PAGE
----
So, if you are a junior-going-on-senior in a speech and hearing undergrad program, or a post-bacc who will be applying next fall, here are some of my tidbits of knowledge to share about how to make the process of applying to grad school a little simpler:

  1. Think Looooooong and Hard About Where You Want to Apply: remember, you are not just attending school in this city/state; you are living there for at least 2 years.  You tend to hear from everyone that you sell your soul when you start grad school.  While this is true to an extent, you definitely will have some time to live your life if you prioritize well.  Make sure you consider the pros and cons of the city where you will end up living, because there’s nothing worse than having some glorious free time and hating everything around you that you could be doing with it!  Do you LOVE mountaineering?  You probably should consider schools within a 50 mile radius of a mountain.  Can’t live without the ocean?  Think east coast or west coast (best coast)!  Image
  2. Make Checklists: Ok, I admit that I love checklists and make them for everything, but I promise this will be your greatest survival tool through the application process (Katniss-Everdeen-style).  I think that the 1,837,429,324.8 hoops you have to jump through in finishing all aspects of an application are a way to filter out the weaklings from the strong.  You will need to complete the application for the official grad school AND also for the Speech-Language Pathology department (often this one has supplementary questions to go along with it).  You need to send official transcripts (usually one to the official grad school and another to your department).  You need to send GRE scores (barf). The list goes on and on.  Make a separate check list for each grad school and stick to it.  Call often to make sure things have arrived!  Who cares if you annoy the receptionist?  This is YOUR future!Image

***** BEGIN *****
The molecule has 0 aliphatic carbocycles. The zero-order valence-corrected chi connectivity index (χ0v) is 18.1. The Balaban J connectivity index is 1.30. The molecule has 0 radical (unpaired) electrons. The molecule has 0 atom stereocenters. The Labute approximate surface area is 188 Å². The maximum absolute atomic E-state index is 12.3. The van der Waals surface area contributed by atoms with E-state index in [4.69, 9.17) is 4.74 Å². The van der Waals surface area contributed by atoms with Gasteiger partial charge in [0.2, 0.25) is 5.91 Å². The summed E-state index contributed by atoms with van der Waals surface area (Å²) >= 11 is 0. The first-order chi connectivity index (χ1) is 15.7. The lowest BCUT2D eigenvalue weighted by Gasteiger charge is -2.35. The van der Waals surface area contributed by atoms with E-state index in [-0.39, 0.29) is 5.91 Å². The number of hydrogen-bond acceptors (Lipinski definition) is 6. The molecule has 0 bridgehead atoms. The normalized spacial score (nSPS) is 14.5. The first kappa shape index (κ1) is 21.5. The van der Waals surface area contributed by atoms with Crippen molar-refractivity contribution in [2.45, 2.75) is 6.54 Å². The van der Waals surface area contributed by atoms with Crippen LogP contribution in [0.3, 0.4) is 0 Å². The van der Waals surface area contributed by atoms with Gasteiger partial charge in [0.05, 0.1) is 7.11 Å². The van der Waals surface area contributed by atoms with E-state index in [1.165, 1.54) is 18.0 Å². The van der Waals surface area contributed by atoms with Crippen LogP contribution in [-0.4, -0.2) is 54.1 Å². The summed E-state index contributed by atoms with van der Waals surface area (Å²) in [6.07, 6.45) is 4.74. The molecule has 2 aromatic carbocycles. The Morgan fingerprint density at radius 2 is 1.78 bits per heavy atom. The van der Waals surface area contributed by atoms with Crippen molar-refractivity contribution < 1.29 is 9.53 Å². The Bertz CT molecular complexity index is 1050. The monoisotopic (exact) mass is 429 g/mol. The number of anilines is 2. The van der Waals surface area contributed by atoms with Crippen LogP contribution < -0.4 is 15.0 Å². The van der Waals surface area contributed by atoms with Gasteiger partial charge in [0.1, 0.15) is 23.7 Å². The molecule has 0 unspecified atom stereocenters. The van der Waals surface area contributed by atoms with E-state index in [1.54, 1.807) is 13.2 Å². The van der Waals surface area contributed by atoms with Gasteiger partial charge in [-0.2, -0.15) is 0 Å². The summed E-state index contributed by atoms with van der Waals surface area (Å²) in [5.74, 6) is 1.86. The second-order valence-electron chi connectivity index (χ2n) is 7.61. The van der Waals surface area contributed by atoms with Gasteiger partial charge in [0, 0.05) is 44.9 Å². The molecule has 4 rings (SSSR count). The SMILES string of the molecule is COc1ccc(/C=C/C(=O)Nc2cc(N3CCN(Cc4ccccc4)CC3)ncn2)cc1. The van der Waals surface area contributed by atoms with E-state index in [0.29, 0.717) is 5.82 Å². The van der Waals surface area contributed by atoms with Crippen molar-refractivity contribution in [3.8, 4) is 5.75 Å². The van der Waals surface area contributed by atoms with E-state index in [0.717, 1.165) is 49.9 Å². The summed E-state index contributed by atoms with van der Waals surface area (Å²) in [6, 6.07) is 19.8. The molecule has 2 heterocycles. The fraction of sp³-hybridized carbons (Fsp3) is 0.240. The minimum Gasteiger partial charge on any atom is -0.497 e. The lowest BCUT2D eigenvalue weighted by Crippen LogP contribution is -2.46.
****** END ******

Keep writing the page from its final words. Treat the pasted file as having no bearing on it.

3. Survive the GRE’s: I scream, you scream, we all scream when we think about the GRE’s.  This exam is horrible, terrible, overwhelming, and required.  So get over it and get studying!  Unless you are a standardized test pro, this is a stressful step in the whole grad school application process, but I promise you will survive it (I did, so I know you will too).  I didn’t do a study class ($1,000…no thank you), but I did spend many a weekend at Barnes and Noble taking as many practice tests from the GRE study books as I could get my hands on. I didn’t actually write in the books, just sat with them and took practice test after practice test.  You will never memorize every word that shows up in the analogies section or every math concept, but you can “learn the test.”  All those practice tests helped me to pace myself and recognize which questions expected calculation of some sort vs use of a shortcut.                                                                                                                                           Image
  4. Read Up on the Faculty and Resources at Your Schools: Some schools have better access to certain areas of study than others.  Take the time to look at the current research being done by faculty as well as the types of clinics, hospitals, schools, etc. associated with the schools you’re considering.  If your heart is set on working on a cleft team, there are certain schools with more access to that than others.  This doesn’t mean that you’ll never get the opportunity at a different school, but you might have to advocate for yourself a bit more or seek out topics that aren’t explicitly taught by your faculty.                                                                                   Image
  5. Make Your Personal Statement PERSONALdon’t spend your precious space telling your dream school about how important ethical practice is, or the importance of evidence-based practice.  They know!  Trust me.  You have to remember that although you might know how awesome and amazing you are, the faculty reading your application probably don’t know you from a hole in the wall.  This is your chance to tell them about YOU.  Are you fascinated by velocardiofacial syndrome?  Tell them!  Do you have aspirations of developing an app for elementary kids with dyslexia?  Mention that!  Yes, you need to sound professional and intelligent, but don’t forget to sound like you and let your passion shine through!                                                             Image

None of these suggestions are fool-proof, but hopefully they can help to set some of your stress at ease.  I wake up every day feeling blessed to be a part of the University of Washington’s grad program, but I have not forgotten the anxiety and effort that went into my applications.  Trust me though…you’ll make it, and undoubtedly become a fabulous SLP!